National Healthcare Decisions Day

April 16 is National Healthcare Decisions Day.  This day is a reminder of the importance for each of us to articulate our medical wishes now in case we can’t speak for ourselves later and to share them with those who matter. It is also a reminder to call our parents, older loved ones and friends and discuss with them how important it is for them to let others know of their medical wishes.

Use April 16th as a day to think about your own healthcare decisions and update your advance directive/living will if needed.  If you don’t have a proxy for healthcare and a living will, use this day to think about those documents and contact an attorney to begin the process of preparing them.

If discussion of these issues is uncomfortable to have with your parents and siblings, call me to schedule a family mediation so that all interested family members can participate in the discussion in a non-threatening and confidential environment.



Children and Divorce: Who Makes the Medical Decisions?

Parents anticipating a divorce or in the midst of a divorce focus on issues of child support, custody, parenting time and education of their children. Emancipation is looked at in terms of whether or not child support will be continuing and if parents will be paying college tuition and expenses.

It is rare that attention is also focused on the fact that once a child turns 18 the parent is no longer able to make healthcare decisions for the child without the child’s written authorization. What does this mean?

As each child celebrates his/her 18th birthday, the child should include in the planning of the celebration the execution of a healthcare Power of Attorney known as a healthcare Proxy. If a child is 18 or older and is injured in a car accident after a prom or a graduation celebration, parents may encounter problems in the medical community making decisions for their child since their child is now considered an adult. Without HIPAA authorization (the medical privacy act), which should be part of the Healthcare Proxy, medical personnel are not allowed to share medical information with anyone other than the patient. The parent appointed by the child as the child’s Proxy for Healthcare will be able to make the medical decisions necessary for that child without having to contend with legal barriers.

I suggest you discuss this issue with your mediator and then with your child. The discussion with your child may be uncomfortable because parents do not want to contemplate that their child will be in a critical medical situation which requires the parents to make life and death decisions for their child and the child thinks he/she is invulnerable and doesn’t have to think about being injured or sick.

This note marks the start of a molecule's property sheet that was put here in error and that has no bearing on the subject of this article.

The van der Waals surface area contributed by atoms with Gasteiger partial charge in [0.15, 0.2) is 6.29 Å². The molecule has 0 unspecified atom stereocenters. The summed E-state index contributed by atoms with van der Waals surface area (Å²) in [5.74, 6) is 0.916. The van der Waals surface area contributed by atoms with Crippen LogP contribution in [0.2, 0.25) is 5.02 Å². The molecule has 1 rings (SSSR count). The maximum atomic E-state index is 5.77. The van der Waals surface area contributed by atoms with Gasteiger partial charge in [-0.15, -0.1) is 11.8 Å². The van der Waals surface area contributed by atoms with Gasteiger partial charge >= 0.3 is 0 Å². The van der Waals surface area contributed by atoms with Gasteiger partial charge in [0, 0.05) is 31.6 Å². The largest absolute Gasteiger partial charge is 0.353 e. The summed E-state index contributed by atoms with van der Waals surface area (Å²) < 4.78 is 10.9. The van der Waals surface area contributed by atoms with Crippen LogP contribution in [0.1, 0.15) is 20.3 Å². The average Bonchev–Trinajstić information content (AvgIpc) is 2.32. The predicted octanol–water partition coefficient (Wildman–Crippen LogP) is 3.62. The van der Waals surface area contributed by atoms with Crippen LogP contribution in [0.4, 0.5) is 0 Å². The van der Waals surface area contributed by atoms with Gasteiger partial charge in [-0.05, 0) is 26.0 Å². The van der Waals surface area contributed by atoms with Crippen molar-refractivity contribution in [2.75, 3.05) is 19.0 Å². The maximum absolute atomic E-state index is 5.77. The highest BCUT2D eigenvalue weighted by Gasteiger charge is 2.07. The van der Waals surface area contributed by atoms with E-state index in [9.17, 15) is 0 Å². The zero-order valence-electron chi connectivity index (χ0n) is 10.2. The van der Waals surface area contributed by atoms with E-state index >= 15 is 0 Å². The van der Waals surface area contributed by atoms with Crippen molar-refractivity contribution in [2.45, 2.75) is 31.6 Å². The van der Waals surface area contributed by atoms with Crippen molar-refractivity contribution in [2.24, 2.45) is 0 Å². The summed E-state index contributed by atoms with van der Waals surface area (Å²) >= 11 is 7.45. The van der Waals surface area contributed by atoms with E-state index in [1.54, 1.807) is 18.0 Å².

Please take this issue to heart and call me if I can be of assistance to you.

National Healthcare Decisions Week (April 16-22)

One of the important decisions that people getting divorced have to make, and often overlook, is deciding who will be their healthcare proxy after the divorce.  If you already have a health care proxy, you probably named your spouse.  Do you still want your spouse to make your health care decisions for you once you are divorced, or even while you are going through a divorce?  If you do not have a health care proxy, now is the time to name someone to fill that very important role.

“Did you know:

  • Health care agents make medical decisions for about half of the adults over 65 who are hospitalized.
  • In more than half of the instances where an agent must act, the agent is making decisions about life-sustaining treatments.
  • In about a quarter of cases, the health care agent is making all medical decisions for the patient.”


This is an issue you can discuss with your mediator or with an estate planning attorney.

Please don’t hesitate to contact me if you need assistance in this area.

Divorce and the new NJ Gas Tax

Last week the NJ Legislature passed a bill which will replenish the transportation trust fund by increasing the New Jersey gas tax by 23 cents per gallon. Governor Christie is expected to sign it this week.  What does this have to do with your divorce?

As I have discussed in a previous blog, Family Mediation: Planning for the Future 2-18-2014, persons getting divorced or those recently divorced should redo their financial planning documents, including their Last  Will and Testament.  Couples usually have named their spouses in their Wills, Powers of Attorney and Advance Directives for Healthcare.  The same couples usually do not want to have their former spouses as beneficiaries of their estate, as their attorney-in-fact or their proxy for healthcare decisions, hence the documents should be revisited and revised.  This is even more important now since the bill also includes the raising of the the estate tax exemption for the NJ Estate Tax in 2017 to $2,000,000 and the elimination of the NJ Estate Tax by January, 2018.   Any financial planning documents your attorney prepared included your decisions in regard to tax planning based on the existence of the NJ Estate Tax as well as the NJ Inheritance Tax.  These documents may now be outdated.

The changes to these documents might be part of your divorce settlement agreement.  As a mediator I can help you with these decisions and include them in your agreement.  If you are already divorced, I can advise you individually as to the changes in the law and review your documents so you can make informed decisions in regard to updating these documents.